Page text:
During this morning’s press conference Queensland Premier Anna Bligh continued to evoke Queensland’s devastating floods of 1974 to give Queenslanders, especially those in Ipswich and Brisbane today, an indication of what lay ahead.
As Brisbane-based writer John Birmingham mused at the Brisbane Times today:
“In Queensland, ’74 is shorthand, especially in Brisbane. Knowing of ’74, understanding it and what it might mean, separates the natives from the hundreds of thousands of blow-ins who’ve arrived in the past 10 or 15 years.
“It was the year of the last great flood. If cities have memories, ’74 is a haunted memory for this city. It all but drowned. To invoke ’74, as the mayor did after Toowoomba, was to warn the city something awful was coming. Potentially as bad as Toowoomba, possibly worse.”
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But Bligh did qualify her comments. She pointed out the fact that the cities of Ipswich and Brisbane are very different to the cities of ’74. Consider the population influx in that time, not to mention the amount of development, she stressed. “Southbank didn’t even exist in 1974,” she noted, as an example of how difficult it is to anticipate the level of damage set to hit in the coming days.
Crikey has put together a quick compare and contrast — we haven’t been able to obtain a ’74 map of Ipswich at this stage, but we’ll update this as soon as we do.
One of the major differences between the 74 map of Brisbane and 2011 is the presence of the Wivenhoe Dam, built on the Brisbane river about 80km from Brisbane. According to the SEQ Water website, the dam was designed by the Water Resources Commission and built in 1984.
Its primary function is to provide a safe and reliable water supply to the south-east Queensland region, but during a flood situation Wivenhoe Dam is designed to hold back a further 1.45 million megalitres on top of its normal storage capacity of 1.15 million megalitres.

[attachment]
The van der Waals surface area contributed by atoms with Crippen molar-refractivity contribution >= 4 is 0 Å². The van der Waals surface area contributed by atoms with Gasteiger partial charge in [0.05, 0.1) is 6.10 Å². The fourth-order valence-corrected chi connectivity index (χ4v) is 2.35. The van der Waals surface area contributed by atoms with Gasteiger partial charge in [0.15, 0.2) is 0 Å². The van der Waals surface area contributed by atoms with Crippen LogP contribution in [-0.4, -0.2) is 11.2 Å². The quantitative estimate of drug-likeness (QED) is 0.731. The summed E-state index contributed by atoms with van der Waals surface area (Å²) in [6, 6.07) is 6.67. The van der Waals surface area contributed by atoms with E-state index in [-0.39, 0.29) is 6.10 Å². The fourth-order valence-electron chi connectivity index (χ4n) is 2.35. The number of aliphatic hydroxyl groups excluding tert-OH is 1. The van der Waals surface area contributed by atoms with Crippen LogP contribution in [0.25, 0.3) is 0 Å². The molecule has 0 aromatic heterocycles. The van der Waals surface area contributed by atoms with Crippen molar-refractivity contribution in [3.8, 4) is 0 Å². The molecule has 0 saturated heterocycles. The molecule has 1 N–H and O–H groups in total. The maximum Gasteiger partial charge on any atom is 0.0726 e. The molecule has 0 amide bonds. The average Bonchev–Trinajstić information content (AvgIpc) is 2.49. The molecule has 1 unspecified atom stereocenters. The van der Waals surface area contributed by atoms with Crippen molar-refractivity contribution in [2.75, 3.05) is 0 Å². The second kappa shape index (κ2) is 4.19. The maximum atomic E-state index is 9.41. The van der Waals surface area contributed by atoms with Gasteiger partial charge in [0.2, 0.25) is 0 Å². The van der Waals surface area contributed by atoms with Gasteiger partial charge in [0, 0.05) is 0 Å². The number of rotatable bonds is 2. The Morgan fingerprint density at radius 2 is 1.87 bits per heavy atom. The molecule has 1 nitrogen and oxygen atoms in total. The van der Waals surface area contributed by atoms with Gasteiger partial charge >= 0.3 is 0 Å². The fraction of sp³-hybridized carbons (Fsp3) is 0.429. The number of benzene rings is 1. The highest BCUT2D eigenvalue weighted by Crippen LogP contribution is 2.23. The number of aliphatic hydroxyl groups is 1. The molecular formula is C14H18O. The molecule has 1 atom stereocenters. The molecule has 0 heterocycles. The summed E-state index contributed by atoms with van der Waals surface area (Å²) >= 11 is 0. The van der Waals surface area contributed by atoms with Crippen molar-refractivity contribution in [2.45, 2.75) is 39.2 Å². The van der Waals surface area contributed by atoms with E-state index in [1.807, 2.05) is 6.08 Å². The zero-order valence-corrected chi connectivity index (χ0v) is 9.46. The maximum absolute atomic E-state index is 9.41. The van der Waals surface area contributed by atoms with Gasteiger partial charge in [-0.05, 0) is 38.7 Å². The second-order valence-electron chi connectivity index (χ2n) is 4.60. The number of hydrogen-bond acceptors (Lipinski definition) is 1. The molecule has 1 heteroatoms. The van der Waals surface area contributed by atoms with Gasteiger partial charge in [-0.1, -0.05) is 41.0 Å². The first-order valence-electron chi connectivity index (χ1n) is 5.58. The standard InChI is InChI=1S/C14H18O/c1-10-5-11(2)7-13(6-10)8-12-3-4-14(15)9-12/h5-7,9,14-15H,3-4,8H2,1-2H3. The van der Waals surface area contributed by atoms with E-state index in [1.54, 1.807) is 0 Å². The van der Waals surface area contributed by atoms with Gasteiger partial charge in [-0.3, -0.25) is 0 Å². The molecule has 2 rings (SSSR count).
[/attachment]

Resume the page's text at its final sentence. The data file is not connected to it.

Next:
The SEQ Water website states: “Wivenhoe’s flood control facility, together with the existing flood mitigation effect of Somerset Dam, will substantially reduce the heights of relatively small floods. It is anticipated that during a large flood similar in magnitude to that experienced in 1974, by using mitigation facility within Wivenhoe Dam, flood levels will be reduced downstream by an estimated 2 metres. Full supply level or 100% capacity (in the water level analysis) is indicative of the optimum level intended for town water supply, and does not take flood mitigation levels into account.”
But last night the Wivenhoe was at 190% with water levels falling slowly. As Birmingham points out: “…the engineers have no choice. They must open the floodgates and release as much water as possible — water that will flow down on the city, pouring over the banks of the river and into any dells, valleys, homes and apartments in its path.”
Brisbane in 1974 and now:
- 2,037,197 people vs 3,904,532
- 665,112 dwellings (houses, around 50% of which were weatherboard, and 30% of brick) vs 1,660,750
- 70% of that growth has been in individual houses not apartments
- In 1976, only 70% of people had access to the sewage system
Click on the map below for a larger image of the 1974 flood map:
And click on the image below for a larger version of the 2011 flood map:
Ipswich in 1974 and now:
We’re failing Ipswich here — unfortunately the 1976 census doesn’t break down any further than Queensland in general. The 2009 census does, however:
- Approx 1000 square kilometres
- 162,383 people; 148.9 people per square kilometre
- 16.5% migrant population (low, average is 25%), no aboriginal population
- 47,137 households
- Of note: in 2006, only 60% of all dwellings had access to the internet
- Average income is 45,365 (same as average of Australia)
- Collectively, Ipswich has 107,406 registered motor vehicles
- As Queensland’s oldest provincial city, (founded in 1824) Ipswich has more than 6000 heritage-listed sites. It is renowned for its architectural, natural and cultural heritage.
- In 1918, all businesses in Ipswich were built on less than 10 streets.